Finance Minister sees how EU funding is helping young people become the next hi-tech sensation

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Finance Minister Jane Hutt visited an EU project at Swansea University which has helped to inspire over 4,300 young people across Wales to invent the next big hi-tech sensation.

Technocamps, which helps open up the world of computer science and STEM (Science Technology, Engineering, Maths) subjects to young people, will host a robotics workshop at Swansea University for pupils from St David’s School, Pembroke.

Led by Swansea University, in partnership with Aberystwyth, Bangor and Glamorgan universities, Technocamps is backed with £3.9m from the European Social Fund through the Welsh Government.

Technocamps Jane Hutt visit

During her visit, Finance Minister Jane Hutt spoke to the pupils of St David’s School about their future career choices and aspirations.

She said: “Ensuring our young people are equipped with the right skills to secure high quality jobs in the 21st Century workplace is a priority in our Programme for Government. I am pleased that we have been able to invest EU funds to help encourage young people to take up computer science and STEM subjects which will improve their future career prospects, and ultimately help drive Wales’ global competitiveness.”

As well as St David’s School, the project has been benefiting a host of young people from 50 different schools across the Convergence area of Wales, including Alfie Hopkin of Llanelli who has had a computer game accepted onto the Apple App Store. The 14-year-old from Pwll helped design a festive game “Present Collect” while taking part in a Technocamps workshop.

After a few tweaks, the Glan y Mor School student submitted the game to Apple — and was delighted when it was accepted.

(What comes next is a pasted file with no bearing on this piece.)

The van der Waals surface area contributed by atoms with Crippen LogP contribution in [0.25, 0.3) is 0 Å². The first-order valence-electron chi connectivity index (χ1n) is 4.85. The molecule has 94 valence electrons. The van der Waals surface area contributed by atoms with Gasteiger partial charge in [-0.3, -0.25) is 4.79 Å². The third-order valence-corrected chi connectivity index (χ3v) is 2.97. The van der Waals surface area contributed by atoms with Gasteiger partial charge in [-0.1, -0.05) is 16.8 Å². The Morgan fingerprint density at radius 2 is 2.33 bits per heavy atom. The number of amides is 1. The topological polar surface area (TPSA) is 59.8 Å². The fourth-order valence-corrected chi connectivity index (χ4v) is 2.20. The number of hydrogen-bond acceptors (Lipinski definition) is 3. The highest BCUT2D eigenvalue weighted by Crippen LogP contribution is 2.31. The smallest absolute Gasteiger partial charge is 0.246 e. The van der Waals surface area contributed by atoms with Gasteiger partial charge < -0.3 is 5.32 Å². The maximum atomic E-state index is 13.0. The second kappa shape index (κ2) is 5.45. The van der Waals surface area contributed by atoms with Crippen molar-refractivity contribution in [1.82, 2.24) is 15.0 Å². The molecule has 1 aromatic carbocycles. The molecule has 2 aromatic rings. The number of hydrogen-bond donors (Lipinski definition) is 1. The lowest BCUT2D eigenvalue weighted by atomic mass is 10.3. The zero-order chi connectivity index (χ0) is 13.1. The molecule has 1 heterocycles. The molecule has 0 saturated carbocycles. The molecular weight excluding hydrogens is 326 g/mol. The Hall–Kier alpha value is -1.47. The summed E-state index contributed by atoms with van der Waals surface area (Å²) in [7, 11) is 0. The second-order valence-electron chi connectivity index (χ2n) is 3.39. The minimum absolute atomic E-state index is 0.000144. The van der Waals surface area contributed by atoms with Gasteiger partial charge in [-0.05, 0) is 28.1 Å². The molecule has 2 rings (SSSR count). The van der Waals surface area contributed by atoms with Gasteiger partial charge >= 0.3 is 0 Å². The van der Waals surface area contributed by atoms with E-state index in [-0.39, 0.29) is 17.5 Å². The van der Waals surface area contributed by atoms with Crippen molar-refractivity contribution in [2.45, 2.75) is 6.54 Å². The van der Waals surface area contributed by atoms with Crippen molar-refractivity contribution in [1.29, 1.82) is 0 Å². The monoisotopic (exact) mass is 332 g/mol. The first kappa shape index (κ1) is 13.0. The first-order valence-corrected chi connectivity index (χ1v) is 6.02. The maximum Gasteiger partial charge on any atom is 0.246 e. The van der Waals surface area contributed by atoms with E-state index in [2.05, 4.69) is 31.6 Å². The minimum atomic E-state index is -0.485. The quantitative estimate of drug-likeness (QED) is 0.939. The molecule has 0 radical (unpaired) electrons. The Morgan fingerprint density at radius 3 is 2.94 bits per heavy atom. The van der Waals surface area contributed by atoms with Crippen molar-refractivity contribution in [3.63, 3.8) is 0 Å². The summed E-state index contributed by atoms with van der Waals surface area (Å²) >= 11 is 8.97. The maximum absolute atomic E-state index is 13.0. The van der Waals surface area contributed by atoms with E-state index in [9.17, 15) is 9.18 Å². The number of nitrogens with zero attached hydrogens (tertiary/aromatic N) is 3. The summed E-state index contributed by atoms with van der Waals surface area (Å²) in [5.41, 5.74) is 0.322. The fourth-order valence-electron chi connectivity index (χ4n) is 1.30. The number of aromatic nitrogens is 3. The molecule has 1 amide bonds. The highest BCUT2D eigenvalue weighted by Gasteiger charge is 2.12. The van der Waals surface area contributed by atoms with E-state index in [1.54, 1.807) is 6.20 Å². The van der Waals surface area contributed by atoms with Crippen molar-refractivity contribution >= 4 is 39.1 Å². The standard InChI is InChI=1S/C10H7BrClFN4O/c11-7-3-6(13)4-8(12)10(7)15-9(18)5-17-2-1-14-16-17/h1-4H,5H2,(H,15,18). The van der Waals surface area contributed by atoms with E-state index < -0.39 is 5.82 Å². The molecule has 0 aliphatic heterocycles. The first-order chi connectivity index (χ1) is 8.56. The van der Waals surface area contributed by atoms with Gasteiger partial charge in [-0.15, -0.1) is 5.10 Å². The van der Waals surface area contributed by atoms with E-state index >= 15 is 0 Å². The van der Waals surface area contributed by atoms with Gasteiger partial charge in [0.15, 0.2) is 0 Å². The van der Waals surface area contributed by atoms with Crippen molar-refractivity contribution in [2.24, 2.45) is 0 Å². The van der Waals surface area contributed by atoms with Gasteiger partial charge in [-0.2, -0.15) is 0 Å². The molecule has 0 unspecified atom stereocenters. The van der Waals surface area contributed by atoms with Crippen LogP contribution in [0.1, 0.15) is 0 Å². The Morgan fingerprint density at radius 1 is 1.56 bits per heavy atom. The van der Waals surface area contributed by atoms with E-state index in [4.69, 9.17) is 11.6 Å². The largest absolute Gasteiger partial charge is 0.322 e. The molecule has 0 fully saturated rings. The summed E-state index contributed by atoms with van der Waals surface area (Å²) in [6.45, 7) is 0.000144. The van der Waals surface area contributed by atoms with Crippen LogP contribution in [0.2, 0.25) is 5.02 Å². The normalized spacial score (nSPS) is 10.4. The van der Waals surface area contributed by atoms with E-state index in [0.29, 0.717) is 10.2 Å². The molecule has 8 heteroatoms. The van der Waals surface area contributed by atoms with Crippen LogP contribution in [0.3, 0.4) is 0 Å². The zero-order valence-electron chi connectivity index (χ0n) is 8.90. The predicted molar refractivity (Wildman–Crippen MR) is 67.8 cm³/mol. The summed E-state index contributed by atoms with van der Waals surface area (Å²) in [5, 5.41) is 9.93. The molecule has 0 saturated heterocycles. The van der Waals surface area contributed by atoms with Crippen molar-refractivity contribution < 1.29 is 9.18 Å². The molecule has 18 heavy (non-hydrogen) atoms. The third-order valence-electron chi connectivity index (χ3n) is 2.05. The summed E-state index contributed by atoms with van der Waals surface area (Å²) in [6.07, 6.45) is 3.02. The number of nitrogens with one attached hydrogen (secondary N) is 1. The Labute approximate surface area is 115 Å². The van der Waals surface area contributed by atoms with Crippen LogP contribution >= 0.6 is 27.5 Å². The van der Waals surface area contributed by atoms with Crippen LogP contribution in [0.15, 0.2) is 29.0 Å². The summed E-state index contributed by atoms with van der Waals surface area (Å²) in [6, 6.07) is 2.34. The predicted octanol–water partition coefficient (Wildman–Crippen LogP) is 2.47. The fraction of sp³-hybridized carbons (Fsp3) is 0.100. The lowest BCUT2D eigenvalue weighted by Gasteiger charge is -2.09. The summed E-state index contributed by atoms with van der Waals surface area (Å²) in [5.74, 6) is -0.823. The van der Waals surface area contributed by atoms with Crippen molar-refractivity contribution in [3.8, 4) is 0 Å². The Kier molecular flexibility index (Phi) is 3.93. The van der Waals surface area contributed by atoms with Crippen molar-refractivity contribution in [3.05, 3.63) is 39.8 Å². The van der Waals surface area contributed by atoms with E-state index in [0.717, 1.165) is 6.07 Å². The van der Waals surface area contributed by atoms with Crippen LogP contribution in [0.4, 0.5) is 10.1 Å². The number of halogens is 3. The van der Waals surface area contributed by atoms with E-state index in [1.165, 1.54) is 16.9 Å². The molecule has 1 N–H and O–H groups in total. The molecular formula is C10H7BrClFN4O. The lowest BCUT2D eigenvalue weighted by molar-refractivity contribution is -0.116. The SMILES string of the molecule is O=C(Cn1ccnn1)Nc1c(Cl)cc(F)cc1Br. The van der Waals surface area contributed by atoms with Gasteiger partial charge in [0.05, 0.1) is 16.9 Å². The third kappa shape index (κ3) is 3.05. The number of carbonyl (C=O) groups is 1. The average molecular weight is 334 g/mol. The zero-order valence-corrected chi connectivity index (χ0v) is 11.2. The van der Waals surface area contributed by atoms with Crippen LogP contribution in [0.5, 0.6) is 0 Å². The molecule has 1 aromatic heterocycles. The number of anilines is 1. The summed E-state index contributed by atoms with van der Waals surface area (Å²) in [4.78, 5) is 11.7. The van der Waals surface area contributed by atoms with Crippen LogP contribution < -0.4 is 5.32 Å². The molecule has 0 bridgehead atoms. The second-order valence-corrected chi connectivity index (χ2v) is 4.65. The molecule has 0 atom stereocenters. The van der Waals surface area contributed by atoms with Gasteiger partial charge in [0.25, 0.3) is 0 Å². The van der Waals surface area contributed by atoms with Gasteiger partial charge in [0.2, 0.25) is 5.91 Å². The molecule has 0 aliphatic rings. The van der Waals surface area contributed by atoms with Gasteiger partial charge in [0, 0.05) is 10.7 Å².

Alfie said: “I think that Technocamps was a great experience, it was a chance for me and others to see what iOS (iPhone Operating System) game development was like and to even have a go ourselves. I suggest any teenager that is into computer games or programming should try it. It was great fun!”

The project is also encouraging more girls to learn skills that will provide them with opportunities in the digital economy, including through ‘Technocamps for girls’ workshops held during school holidays.

Workshops and bootcamps, aimed at 16-19 year olds, are also held on programming, app development, robotics and building your own computer.

Jamie Davies, a former pupil of Brynteg Comprehensive School, Bridgend, was unsure about his university subject choice and career. He attended several Technocamps programming workshops at Swansea University as well as a two-day iPhone application development bootcamp.

Jamie said: “This experience helped me decide that I not only wanted to study computer science at university but also that I wanted to become a computer science teacher.”

Professor Faron Moller, Director of Technocamps at Swansea University, said: “I am really pleased that so many young people are benefiting from our project. The individuals highlighted are just examples of how the project has really influenced decision making and future aspirations in young people to study or work in computer science and STEM.”